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Tue Dec 13, 2011, 11:48 AM

FBI using Carrier IQ info for "law enforcement purposes," refuses to release records

http://arstechnica.com/tech-policy/news/2011/12/fbi-using-carrier-iq-info-for-law-enforcement-purposes-refuses-to-release-records.ars

An enterprising advocate for openness in government has filed a Freedom of Information Act (FOIA) request to the FBI for all information the agency uses related to Carrier IQ, the company under fire for monitoring user activity on smartphones—and his request was flatly denied. The FBI claims data gathered by Carrier IQ software is exempt from disclosure laws because it is located in an investigative file that was "compiled for law enforcement purposes" and "could reasonably be expected to interfere with enforcement proceedings."

Michael Morisy, a journalist who founded an organization called MuckRock to ease the process of filing FOIA requests, wrote the FBI on Dec. 1 asking for "any manuals, documents or other written guidance used to access or analyze data gathered by programs developed or deployed by Carrier IQ.... In addition, I ask for expedited processing as this is a matter of immediate news interest: The existence of Carrier IQ's software was recently disclosed and has immediate ramifications on constitutionally protected privacy rights."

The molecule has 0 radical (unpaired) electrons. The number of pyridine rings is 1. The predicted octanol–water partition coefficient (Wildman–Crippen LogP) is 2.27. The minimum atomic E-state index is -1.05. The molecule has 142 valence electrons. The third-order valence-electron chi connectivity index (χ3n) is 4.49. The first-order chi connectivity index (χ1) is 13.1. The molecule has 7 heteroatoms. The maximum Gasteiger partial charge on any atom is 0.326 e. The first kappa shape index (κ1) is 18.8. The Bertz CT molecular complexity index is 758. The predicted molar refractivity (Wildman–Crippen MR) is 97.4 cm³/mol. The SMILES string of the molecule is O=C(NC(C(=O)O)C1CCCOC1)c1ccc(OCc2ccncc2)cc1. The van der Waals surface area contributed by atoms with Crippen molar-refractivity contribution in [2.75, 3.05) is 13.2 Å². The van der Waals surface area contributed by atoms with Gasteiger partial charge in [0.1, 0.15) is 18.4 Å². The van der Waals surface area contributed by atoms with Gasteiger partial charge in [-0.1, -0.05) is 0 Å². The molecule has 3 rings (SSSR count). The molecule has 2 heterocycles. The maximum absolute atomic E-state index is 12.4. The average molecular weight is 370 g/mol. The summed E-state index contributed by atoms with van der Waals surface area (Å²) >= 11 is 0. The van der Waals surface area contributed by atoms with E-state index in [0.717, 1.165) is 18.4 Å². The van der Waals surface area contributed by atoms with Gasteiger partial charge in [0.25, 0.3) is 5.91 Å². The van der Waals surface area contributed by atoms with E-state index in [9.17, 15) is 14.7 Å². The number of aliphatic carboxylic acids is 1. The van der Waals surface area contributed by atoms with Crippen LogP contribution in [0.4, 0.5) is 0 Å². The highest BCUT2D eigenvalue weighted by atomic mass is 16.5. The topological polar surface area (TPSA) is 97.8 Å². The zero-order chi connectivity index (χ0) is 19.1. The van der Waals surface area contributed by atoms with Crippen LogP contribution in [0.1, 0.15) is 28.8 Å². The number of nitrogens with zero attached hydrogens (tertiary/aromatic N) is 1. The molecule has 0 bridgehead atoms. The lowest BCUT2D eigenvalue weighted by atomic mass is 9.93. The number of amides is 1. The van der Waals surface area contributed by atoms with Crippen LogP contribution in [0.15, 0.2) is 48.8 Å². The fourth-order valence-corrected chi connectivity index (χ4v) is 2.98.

I loved all the tech "journalists" who called this innocuous and made excuses for the carriers and Carrier IQ last week. I can't wait to hear the excuses now.

16 replies, 4399 views

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Arrow 16 replies Author Time Post
Reply FBI using Carrier IQ info for "law enforcement purposes," refuses to release records (Original post)
jayfish Dec 2011 OP
pmorlan1 Dec 2011 #1
pmorlan1 Dec 2011 #2
Warren Stupidity Dec 2011 #3
BenYehuda Dec 2011 #4
Uncle Joe Dec 2011 #5
CreekDog Dec 2011 #6
jayfish Dec 2011 #11
rethymnon Dec 2011 #7
meow2u3 Dec 2011 #8
msongs Dec 2011 #9
saras Dec 2011 #10
meow2u3 Dec 2011 #13
Zhade Dec 2011 #12
24601 Dec 2011 #15
leftyohiolib Dec 2011 #14
RUMMYisFROSTED Dec 2011 #16

Response to jayfish (Original post)

Tue Dec 13, 2011, 12:03 PM

1. Very interesting

Thanks for posting this link.

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Response to jayfish (Original post)

Tue Dec 13, 2011, 12:05 PM

2. Like on Facebook

I tried to click on the Facebook like button but it won't let me?

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Response to jayfish (Original post)

Tue Dec 13, 2011, 12:16 PM

3. I remember when we used to have rights.

 

But I am an old fart. That was a long time ago.

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Response to jayfish (Original post)

Tue Dec 13, 2011, 12:20 PM

4. The future of freedom from this corporate facist empire...is encryption....

 

....Wikileaks, this man's FOI quest, the ATT eaves drops...they are all leading to one thing.....we need ubiquitous encryption on the internet......it's coming....the cyberpunks are surely many steps ahead......Bitcoin etc....

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Response to jayfish (Original post)

Tue Dec 13, 2011, 12:34 PM

5. Kicked and recommended.

Thanks for the thread, jayfish.